In Michigan and across the country, there is a lot of moral condemnation of drunk driving. When people are convicted of drunk driving, it comes with considerable negative assumptions about the individual and his or her behavior. In reality, some of the people who are convicted of operating while intoxicated may have had just one drink too many. That has not stopped some people from talking about how upset they are that there aren't more drunk driving convictions.
A member of Mothers Against Drunk Driving has said that he is "appalled and offended" that there have not been more people in Flint convicted under the state's super drunk law. The two-year-old law increases the penalties for individuals who have a blood alcohol content of 0.17, more than twice the legal limit in Michigan. What has been particularly aggravating for the activist is that many of the people who were originally charged under the super drunk law have pled down to less serious charges.
Though many people may find that alarming, there are reasons why the police and prosecutors might encourage people to plead down. If someone is particularly dangerous or a repeat offender, it is unlikely that a Michigan prosecutor will allow him or her to plead down. If someone has made a simple mistake and poses little risk to the community, a prosecutor may wish to propose a plea bargain.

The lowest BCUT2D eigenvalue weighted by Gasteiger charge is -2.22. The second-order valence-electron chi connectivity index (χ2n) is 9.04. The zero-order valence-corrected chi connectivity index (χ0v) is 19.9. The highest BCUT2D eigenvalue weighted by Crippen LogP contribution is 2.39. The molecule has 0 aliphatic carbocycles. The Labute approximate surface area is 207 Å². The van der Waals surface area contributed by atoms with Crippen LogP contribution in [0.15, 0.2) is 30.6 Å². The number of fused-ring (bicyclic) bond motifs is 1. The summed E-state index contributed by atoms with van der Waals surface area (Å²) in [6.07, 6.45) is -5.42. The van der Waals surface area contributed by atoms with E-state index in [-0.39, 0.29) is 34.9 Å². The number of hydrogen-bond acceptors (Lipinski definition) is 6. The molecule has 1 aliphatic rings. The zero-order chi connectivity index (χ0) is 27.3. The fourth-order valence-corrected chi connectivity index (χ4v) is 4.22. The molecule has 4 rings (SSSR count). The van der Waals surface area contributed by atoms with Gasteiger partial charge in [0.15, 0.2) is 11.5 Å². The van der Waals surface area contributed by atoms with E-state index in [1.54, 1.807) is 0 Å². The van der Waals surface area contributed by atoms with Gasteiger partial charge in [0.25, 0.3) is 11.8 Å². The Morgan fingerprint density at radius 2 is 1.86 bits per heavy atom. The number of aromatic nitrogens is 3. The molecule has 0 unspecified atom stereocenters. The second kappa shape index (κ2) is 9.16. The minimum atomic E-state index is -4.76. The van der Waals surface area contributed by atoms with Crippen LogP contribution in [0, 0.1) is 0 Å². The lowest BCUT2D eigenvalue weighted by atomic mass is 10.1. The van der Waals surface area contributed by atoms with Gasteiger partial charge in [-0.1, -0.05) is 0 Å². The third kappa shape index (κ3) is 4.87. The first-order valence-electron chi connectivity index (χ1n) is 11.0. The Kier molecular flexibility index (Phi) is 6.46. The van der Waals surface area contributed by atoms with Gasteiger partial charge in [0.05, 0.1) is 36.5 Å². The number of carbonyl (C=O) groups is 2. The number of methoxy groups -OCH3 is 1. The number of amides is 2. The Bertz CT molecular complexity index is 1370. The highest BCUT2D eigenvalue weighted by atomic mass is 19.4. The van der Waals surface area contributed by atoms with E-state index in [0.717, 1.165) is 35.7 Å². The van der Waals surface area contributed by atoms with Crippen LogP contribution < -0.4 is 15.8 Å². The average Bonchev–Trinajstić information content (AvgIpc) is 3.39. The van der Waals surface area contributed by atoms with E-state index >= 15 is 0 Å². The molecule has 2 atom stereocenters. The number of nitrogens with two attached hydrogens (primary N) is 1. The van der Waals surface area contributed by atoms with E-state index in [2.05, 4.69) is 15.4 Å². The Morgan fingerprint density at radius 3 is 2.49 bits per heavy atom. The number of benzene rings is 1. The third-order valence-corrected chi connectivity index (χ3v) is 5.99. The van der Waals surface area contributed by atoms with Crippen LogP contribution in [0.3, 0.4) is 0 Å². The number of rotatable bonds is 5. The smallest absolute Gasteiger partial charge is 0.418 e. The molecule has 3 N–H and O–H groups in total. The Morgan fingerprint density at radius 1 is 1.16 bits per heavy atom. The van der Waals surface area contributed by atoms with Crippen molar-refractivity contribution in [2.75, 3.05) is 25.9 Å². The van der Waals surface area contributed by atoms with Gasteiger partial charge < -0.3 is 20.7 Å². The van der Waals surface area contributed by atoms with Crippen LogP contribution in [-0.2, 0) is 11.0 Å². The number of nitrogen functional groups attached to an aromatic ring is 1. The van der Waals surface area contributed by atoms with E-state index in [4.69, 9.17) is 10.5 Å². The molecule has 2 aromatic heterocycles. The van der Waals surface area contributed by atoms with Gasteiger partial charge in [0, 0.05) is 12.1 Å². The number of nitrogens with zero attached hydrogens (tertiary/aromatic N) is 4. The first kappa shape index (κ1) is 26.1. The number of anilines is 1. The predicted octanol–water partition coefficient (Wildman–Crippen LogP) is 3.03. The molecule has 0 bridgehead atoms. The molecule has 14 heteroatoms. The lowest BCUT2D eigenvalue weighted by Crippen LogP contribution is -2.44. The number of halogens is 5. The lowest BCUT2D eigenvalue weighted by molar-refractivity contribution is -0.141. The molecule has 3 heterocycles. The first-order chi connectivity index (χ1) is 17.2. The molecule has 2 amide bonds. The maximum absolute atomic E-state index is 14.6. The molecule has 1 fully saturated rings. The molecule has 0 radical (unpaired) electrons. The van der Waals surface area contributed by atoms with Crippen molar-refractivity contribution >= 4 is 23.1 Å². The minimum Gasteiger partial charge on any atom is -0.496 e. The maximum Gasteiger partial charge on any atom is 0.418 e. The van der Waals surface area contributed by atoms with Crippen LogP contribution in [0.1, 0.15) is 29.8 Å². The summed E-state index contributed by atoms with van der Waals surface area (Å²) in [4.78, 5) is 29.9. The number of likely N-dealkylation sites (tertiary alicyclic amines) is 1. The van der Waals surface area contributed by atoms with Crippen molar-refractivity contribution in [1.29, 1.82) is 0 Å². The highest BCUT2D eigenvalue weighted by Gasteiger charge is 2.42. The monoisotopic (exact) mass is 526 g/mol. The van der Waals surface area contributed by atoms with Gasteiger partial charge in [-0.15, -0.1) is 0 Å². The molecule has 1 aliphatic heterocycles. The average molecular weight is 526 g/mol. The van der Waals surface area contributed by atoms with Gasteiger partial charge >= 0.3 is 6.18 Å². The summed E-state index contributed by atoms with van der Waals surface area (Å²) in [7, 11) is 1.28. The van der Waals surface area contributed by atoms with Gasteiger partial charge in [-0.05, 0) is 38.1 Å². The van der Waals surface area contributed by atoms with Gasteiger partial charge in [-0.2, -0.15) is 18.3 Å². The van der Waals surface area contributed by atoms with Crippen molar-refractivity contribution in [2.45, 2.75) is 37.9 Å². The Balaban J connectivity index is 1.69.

Determining when to push for a plea bargain as opposed to going to trial can be a difficult decision and can only be made by a suspect. It is important, however, to work closely with an attorney who can help to explain the risks and consequences of such a decision.
Source: The Flint Journal, "Low number of 'super drunk' convictions has victim advocate 'appalled and offended,'" Gary Ridley, July 22, 2012